Mr Perot, by deciding to release what would have been his economic programme if he had not withdrawn from the race earlier this month, is hoping to apply pressure on the two remaining candidates, George Bush and Bill Clinton, to get serious about cutting the deficit.
He is being joined in the effort by another past figure of the campaign, Mr Clinton's main rival in the early primaries, Paul Tsongas.
The former Massachusetts senator announced this week that he is teaming up with Warren Rudman, the much respected, soon-to-retire Republican senator from New Hampshire, to set up a bipartisan coalition to urge action on the deficit.
The Perot plan has economists almost weeping, both with relief that at last someone has dared to be honest about what needs to be done to balance the budget, and with frustration that it is coming from a past candidate who no longer has much relevance. Indeed, Mr Perot probably calculated that his candidacy could not work because the plan would so shock the public.
By slaughtering herds of sacred cows - raising taxes, even on petrol and cigarettes, and slashing federal and welfare spending - the Perot plan would aim in five years to wipe out the deficit, projected this year to reach dollars 340bn ( pounds 180bn), and transform it by 1998 into a dollars 8bn surplus. This compares with the none-too-specific programmes of Mr Bush and Mr Clinton, who say they will trim the deficit to dollars 130bn and dollars 167bn respectively by 1996.
Both the Bush and Clinton alternatives have drawn stinging criticism from economists, who argue that they are based on hopelessly optimistic models for economic growth and offer scant detail on where the savings would be made. Mr Bush speaks only of cutting back on 'mandatory spending', for instance Medicare. Mr Clinton is slightly more specific, hoping to raise dollars 150bn from higher taxes on the very wealthy and foreign corporations, but proposing at the same time to increase federal spending on infrastructure and training.
Among economists who believe running a deficit is undesirable, Mr Perot's plan is manna. 'This is the best plan I've seen in a long time,' said Charles Schultze, from the Brookings Institution in Washington and a former adviser to President Jimmy Carter. 'If you are serious about balancing the budget, then there will have to be big tax increases'.
The Perot tax increase on petrol - to any European observer a screamingly obvious first step to take - would add 50 cents to the price of a gallon over the five years. It would raise the Treasury an extra dollars 50bn in revenue, while leaving petrol considerably cheaper in America than in almost any other industrialised country. It might even do something for the environment.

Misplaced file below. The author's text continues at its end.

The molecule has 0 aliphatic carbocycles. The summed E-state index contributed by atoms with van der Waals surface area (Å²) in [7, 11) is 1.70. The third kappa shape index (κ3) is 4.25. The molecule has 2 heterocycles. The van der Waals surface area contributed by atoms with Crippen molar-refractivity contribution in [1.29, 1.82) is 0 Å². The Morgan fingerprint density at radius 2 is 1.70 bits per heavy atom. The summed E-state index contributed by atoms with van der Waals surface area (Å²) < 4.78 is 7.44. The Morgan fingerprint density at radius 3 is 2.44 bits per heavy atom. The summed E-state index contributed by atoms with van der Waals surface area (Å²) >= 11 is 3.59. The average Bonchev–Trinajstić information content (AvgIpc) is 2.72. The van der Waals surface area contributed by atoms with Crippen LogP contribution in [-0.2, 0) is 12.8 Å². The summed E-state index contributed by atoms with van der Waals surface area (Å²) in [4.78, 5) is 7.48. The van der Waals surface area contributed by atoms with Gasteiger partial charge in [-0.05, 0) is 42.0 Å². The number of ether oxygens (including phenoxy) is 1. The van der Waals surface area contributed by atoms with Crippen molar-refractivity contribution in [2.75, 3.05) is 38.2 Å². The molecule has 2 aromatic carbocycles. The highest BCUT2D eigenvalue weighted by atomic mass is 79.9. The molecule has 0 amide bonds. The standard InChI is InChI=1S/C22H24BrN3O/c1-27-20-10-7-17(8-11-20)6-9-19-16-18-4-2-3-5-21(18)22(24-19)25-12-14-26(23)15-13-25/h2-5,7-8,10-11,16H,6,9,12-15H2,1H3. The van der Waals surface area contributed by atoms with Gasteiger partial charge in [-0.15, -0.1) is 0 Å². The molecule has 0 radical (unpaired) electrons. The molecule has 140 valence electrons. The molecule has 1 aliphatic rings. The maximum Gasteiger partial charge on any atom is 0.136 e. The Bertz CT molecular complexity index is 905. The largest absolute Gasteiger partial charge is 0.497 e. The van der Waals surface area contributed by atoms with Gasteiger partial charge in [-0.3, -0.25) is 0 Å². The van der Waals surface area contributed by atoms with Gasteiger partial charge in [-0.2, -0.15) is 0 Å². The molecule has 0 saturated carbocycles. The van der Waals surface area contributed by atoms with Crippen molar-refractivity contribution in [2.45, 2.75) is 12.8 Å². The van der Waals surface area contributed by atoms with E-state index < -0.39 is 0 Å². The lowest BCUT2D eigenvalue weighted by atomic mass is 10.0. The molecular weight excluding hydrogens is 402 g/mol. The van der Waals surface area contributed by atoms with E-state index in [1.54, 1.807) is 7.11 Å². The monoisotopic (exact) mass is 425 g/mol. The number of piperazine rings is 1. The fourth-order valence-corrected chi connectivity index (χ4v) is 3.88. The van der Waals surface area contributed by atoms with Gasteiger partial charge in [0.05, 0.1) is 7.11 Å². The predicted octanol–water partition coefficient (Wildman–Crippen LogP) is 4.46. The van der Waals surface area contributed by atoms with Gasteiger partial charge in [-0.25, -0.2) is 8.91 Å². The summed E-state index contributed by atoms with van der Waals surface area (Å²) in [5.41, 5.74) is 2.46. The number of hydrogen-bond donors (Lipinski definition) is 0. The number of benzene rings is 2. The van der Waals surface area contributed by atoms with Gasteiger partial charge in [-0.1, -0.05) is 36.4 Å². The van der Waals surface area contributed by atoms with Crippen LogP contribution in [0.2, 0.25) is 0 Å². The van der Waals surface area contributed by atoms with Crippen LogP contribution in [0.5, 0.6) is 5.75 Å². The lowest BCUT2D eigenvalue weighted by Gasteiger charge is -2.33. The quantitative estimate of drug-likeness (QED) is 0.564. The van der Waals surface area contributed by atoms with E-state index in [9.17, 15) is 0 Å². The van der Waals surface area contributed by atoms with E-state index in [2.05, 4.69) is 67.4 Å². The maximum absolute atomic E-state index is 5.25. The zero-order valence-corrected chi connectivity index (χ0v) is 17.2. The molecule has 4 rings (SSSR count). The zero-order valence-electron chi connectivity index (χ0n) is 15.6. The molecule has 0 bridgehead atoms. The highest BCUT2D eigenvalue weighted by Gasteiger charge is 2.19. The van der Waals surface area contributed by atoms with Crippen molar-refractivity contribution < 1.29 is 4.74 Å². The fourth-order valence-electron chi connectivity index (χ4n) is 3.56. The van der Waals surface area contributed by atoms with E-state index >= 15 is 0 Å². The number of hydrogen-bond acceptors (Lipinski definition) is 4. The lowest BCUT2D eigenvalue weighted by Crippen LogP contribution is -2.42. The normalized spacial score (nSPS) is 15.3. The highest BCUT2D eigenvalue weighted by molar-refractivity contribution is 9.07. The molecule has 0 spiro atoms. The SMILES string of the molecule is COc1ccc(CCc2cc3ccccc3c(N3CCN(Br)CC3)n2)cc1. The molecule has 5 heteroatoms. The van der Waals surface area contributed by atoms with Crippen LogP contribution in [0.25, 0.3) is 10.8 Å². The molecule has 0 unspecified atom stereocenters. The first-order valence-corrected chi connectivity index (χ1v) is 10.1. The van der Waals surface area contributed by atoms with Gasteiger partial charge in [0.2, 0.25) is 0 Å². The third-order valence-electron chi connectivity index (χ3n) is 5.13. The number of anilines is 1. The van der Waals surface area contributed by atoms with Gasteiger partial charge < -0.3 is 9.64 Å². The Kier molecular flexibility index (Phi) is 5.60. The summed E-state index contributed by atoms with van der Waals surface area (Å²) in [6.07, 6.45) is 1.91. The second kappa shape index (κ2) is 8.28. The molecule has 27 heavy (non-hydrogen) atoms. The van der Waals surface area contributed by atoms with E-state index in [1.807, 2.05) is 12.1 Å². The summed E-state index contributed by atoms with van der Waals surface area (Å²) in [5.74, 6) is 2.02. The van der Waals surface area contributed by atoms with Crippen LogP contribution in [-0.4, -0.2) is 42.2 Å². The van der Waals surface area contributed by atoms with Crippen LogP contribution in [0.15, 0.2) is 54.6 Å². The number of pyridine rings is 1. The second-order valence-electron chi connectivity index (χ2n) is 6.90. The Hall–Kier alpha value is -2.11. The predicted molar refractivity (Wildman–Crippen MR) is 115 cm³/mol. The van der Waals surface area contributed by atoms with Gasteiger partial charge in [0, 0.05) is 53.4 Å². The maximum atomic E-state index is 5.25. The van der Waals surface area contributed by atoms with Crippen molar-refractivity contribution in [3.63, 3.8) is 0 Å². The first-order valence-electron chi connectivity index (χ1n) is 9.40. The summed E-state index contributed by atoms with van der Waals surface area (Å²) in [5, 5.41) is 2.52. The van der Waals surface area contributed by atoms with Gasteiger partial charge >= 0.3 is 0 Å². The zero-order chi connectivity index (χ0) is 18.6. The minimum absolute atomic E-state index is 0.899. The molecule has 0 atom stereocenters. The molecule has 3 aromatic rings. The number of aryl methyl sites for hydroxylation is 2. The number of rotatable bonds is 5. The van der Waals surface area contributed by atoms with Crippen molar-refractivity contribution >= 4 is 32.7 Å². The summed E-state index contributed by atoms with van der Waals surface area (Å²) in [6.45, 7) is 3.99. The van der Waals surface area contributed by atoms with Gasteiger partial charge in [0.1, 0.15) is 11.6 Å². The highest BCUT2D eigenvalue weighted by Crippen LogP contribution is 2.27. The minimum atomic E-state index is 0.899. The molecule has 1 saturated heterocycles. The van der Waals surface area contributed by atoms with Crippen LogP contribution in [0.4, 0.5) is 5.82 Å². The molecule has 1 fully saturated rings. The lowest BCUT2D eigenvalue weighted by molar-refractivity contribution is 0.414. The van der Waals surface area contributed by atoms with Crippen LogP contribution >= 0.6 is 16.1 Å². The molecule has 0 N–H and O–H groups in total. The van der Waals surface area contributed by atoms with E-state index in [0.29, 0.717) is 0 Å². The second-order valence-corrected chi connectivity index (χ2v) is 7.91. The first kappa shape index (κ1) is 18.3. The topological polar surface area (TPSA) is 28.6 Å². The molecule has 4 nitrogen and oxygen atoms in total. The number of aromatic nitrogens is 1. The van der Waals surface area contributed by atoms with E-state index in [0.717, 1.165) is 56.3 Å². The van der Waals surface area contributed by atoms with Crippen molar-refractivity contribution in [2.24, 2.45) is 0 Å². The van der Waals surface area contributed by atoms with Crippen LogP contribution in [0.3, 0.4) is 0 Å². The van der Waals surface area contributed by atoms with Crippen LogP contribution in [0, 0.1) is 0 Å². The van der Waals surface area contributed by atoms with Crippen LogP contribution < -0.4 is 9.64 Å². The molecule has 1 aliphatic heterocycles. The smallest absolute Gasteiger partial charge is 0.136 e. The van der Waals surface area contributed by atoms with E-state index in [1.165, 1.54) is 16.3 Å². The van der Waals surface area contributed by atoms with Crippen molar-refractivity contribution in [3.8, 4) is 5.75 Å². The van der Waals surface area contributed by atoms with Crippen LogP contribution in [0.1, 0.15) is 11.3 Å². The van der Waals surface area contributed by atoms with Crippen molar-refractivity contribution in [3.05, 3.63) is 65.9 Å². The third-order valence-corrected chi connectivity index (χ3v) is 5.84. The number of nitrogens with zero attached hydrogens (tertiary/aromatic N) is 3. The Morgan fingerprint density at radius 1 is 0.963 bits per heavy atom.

Other taboo-breaking steps envisaged by Mr Perot include raising taxes on welfare payments, pruning Medicare benefits, slashing tax deductions on house mortgages and business entertainment expenses, scaling back federal payments on the arts and public transport and pressing ahead with huge cuts in military spending. There would also be a massive clearing out of federal government bureaucracies.
The plan's architects admit that the medium-term effect would be a further depression of growth and increased unemployment. The prescription would, however, be tempered with some business incentives, such as generous tax credits for companies making new investments and offering employee training, and capital gains tax cuts for long-term stock credits. Some of the petrol revenue would be fed into infrastructure investment.
Mr Perot said he was ready to promote his plan, even from outside the race, if necessary with a campaign of television commercials. He also wants to meet both candidates to push his prescription. 'We can do it now. And if we do it carefully and do it well, we can avoid an economic catastrophe,' he said last week.
In the end, the Tsongas- Rudman alliance might prove more influential on the presidential debate than Mr Perot's radicalism. Together, they aim to raise dollars 1m to finance chapters of their alliance around the country to apply pressure on politicians, including all congressional candidates, to face up to the tax-raising decisions that need to be taken. A plan of their own will be unveiled after the summer holidays in September.
Mr Tsongas has some hope that they can have an effect on the race. 'If you think of Congress and the President as a weather vane, then the function of our organisation is to change the direction of the wind', he said.